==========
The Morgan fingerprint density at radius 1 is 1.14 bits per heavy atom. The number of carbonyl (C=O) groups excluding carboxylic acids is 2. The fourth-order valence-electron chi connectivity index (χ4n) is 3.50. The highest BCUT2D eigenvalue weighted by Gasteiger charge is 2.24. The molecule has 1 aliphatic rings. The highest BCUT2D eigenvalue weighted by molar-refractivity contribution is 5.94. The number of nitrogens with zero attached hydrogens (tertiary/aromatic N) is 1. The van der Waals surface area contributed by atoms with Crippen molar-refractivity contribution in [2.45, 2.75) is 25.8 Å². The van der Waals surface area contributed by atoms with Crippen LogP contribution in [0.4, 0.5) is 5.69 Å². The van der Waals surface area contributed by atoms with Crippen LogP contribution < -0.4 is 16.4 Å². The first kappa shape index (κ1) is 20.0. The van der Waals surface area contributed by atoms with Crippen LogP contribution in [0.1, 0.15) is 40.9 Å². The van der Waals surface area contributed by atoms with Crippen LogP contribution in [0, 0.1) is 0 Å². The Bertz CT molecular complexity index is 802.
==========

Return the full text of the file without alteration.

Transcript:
The Morgan fingerprint density at radius 1 is 1.14 bits per heavy atom. The number of carbonyl (C=O) groups excluding carboxylic acids is 2. The fourth-order valence-electron chi connectivity index (χ4n) is 3.50. The highest BCUT2D eigenvalue weighted by Gasteiger charge is 2.24. The molecule has 1 aliphatic rings. The highest BCUT2D eigenvalue weighted by molar-refractivity contribution is 5.94. The number of nitrogens with zero attached hydrogens (tertiary/aromatic N) is 1. The van der Waals surface area contributed by atoms with Crippen molar-refractivity contribution in [2.45, 2.75) is 25.8 Å². The van der Waals surface area contributed by atoms with Crippen LogP contribution in [0.4, 0.5) is 5.69 Å². The van der Waals surface area contributed by atoms with Crippen LogP contribution < -0.4 is 16.4 Å². The first kappa shape index (κ1) is 20.0. The van der Waals surface area contributed by atoms with Crippen LogP contribution in [0.1, 0.15) is 40.9 Å². The van der Waals surface area contributed by atoms with Crippen LogP contribution in [0, 0.1) is 0 Å². The Bertz CT molecular complexity index is 802.